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29. October 2014

 

 

In the previous tutorial we took a look at creating, loading and displaying a tilemap in Phaser and for many simple projects this may be enough.  That said, there are two very common scenarios this doesn’t really address, and we will look at those in this tutorial.  The first is positioning a sprite within a tilemap.  The second is collision detections between tiles and sprites.

 

Placing a sprite within a tilemap is a pretty common behavior, but the way you deal with it isn’t immediately obvious in Phaser.  To understand what I am going on about it’s good to understand how layers of tilemaps work.  You may recall in our previous example, our tilemap was composed on three layers, one for the background, one for the midground (a word I apparently made up) and one for the foreground.  Basically the background is where you would put the stuff that happens behind the scene, things like clouds or the blue sky for example.  The midground is generally where the bulk of the stuff in your world would go.  The foreground then is the stuff drawn on top of the midground.

 

Quite often your playersprite will then be drawn in front of the foreground.  That said, what happens when your player is behind something in the world, such as say… a shrubbery?  How do we deal with this?  Well first, let’s visualize how the layers of a tilemap come together.

 

No better way than an image, right?

 

Layers

 

Think of each layer of tiles as sheets laid one over the next.  The top most layer obscuring the contents behind it, and that layer obscuring the contents behind it.

 

So, in Phaser, what determines draw order?  Simple, the order they were added in.  Change the order layers are drawn, you change what draws on top of what.  Know this then, how do we could we for example draw our character sprite between the foreground and midground layer so it appears behind the chandelier, like so:

 

 

Layers2

 

 

The answer is actually quite simple but possibly a bit confusing, let’s look at the code:

 

/// <reference path="phaser.d.ts"/>
class SimpleGame {
    game: Phaser.Game;
    map: Phaser.Tilemap;
    player: Phaser.Sprite;
    
    constructor() {
        this.game = new Phaser.Game(640, 480, Phaser.AUTO, 'content', {
            create: this.create, preload:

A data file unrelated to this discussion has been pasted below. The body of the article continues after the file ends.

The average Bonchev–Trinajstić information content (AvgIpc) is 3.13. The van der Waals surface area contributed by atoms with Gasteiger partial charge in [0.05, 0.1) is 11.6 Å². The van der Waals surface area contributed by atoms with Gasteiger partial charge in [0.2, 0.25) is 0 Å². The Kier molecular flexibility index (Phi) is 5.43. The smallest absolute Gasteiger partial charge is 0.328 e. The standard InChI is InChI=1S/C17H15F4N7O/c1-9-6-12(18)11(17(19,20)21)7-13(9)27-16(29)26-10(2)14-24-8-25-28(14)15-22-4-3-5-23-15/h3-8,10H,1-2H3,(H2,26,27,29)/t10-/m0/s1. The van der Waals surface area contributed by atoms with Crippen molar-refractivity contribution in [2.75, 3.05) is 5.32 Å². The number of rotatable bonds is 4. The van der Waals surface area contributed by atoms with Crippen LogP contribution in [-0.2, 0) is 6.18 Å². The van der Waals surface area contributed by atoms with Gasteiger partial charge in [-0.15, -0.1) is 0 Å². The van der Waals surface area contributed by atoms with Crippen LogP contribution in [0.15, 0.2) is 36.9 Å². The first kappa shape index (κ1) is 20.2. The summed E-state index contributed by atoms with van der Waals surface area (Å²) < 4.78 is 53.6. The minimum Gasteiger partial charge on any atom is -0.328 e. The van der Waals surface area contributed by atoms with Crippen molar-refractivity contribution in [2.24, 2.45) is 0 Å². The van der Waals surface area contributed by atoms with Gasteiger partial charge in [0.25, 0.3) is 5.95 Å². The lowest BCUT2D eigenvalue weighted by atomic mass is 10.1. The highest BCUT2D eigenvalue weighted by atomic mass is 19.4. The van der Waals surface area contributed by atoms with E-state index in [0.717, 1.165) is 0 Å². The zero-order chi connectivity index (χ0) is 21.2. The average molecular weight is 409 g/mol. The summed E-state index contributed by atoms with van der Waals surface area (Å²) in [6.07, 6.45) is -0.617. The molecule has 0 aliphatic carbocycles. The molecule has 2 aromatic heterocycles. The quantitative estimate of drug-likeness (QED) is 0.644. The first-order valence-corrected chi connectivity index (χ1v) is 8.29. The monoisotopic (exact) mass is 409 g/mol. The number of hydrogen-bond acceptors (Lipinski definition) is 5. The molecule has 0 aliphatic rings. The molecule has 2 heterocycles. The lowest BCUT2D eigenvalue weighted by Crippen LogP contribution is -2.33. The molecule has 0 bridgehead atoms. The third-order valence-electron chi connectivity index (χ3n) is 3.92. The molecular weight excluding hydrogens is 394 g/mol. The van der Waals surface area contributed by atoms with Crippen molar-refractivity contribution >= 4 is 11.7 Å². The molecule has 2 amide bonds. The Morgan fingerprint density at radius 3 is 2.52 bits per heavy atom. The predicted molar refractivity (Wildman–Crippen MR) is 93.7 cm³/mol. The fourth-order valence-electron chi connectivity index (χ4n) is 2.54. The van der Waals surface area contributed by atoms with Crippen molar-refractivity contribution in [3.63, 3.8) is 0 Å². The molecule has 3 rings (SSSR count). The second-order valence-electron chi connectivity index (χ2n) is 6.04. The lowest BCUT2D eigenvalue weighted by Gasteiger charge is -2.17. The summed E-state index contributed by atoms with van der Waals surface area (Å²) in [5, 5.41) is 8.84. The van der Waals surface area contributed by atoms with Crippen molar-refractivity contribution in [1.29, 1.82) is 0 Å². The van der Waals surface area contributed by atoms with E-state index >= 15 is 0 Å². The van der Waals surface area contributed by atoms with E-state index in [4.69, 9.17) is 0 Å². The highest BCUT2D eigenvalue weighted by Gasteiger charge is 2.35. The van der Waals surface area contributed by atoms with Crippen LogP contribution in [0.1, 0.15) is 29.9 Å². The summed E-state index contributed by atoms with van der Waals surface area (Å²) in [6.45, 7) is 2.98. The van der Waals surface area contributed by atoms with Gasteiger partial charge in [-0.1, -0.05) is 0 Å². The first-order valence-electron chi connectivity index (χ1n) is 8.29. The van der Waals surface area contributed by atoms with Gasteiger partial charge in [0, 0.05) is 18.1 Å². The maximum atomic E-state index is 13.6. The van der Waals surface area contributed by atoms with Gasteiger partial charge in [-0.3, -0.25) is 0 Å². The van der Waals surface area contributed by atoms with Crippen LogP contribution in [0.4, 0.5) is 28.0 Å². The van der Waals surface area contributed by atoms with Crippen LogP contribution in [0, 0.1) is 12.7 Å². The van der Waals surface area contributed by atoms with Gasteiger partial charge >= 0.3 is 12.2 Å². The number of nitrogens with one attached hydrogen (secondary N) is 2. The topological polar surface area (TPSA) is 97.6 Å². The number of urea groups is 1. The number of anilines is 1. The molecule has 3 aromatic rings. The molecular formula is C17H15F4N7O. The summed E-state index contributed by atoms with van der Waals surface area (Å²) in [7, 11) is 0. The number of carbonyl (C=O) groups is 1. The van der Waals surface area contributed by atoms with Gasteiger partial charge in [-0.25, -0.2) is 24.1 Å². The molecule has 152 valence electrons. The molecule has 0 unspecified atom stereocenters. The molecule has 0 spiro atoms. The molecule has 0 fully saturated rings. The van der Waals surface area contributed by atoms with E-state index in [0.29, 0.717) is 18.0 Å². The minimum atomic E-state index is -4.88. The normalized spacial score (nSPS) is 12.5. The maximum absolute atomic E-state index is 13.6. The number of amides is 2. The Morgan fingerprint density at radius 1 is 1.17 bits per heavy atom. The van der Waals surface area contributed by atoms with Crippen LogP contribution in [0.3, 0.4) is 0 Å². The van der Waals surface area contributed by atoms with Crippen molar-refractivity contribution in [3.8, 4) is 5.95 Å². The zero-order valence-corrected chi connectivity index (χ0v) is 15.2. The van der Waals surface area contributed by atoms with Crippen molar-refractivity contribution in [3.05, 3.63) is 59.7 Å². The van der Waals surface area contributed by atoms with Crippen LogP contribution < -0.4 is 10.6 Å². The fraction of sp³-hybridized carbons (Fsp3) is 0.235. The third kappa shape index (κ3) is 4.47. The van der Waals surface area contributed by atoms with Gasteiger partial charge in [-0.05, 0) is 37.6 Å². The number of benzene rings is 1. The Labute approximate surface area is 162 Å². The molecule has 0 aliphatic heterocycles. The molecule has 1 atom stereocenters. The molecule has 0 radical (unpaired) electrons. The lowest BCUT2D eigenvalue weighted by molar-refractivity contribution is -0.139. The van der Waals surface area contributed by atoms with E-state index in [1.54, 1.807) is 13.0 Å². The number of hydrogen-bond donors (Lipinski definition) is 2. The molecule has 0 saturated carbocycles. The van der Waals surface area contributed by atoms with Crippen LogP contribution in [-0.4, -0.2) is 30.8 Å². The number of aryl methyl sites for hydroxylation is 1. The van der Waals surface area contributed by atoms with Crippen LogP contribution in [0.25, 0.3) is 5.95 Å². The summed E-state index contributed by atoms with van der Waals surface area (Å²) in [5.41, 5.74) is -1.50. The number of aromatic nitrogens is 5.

this.preload, render: this.render
        });
    }
    preload() {
        this.game.load.tilemap("ItsTheMap", "map.json", null, Phaser.Tilemap.TILED_JSON);
        this.game.load.image("Tiles", "castle_0.png");
        this.game.load.image("Decepticon", "decepticonLarge.png");
    }
    render() {

    }
    create() {
        this.map = this.game.add.tilemap("ItsTheMap", 32, 32, 50, 20);
        this.map.addTilesetImage("castle_0", "Tiles");

        this.map.createLayer("Background").resizeWorld();
        this.map.createLayer("Midground");
        this.map.createLayer("Foreground");

        this.player = new Phaser.Sprite(this.game,200,50,"Decepticon");
        this.game.world.addAt(this.player, 2);
    }
}

window.onload = () => {
    var game = new SimpleGame();
};

 

And when we run it:

image

 

Note the order we called createLayer matches the order we want the layers drawn, from back to front.  After that we load our sprite then do something a bit different from what we’ve done in the past.  Previously we just added Sprites using this.game.add().  Now however we want a bit more control of where they are added.  This is why we created our Sprite instead using new, then explicitly added it to the world using addAt().  By adding it at index 2 ( the 3rd item ) this means we will be between the mid and foreground in the world list.

 

You should be aware however that this is incredibly fragile an approach.  You can only rely on layers being where they are because they are the only other objects we’ve created.  In a non-trivial example, you will dozens or hundreds of other objects in your scene, this may not be as easy to figure out.  There are of course alternatives.  One of the easiest, and possibly crudest options, would be too iterate through the world, find the index of layer you want to insert before and then insert like so:

 

        var index: number;
        this.game.world.forEach((child) => {
            index++;
            if (child.layer.name = "Foreground")
                index = child.index;
        }, this, false);
        this.game.world.addAt(this.player, index);

 

I suppose I should point out this particular solution iterates through every item in the world, even if the first child is what you are looking for. Also, it doesn't take into account the possibility that the given child doesn't even exist, which is probably a bad idea. That all said, I think you get the gist of how this works.  As you may notice, the world variable is pretty important, as essentially it is the scene graph, the source of all things to be rendered.  At the end of the day though, it’s just a group that we covered earlier.

 

Ok… that was a really long way of saying the order you add things to the world is really important… let’s move on, collisions.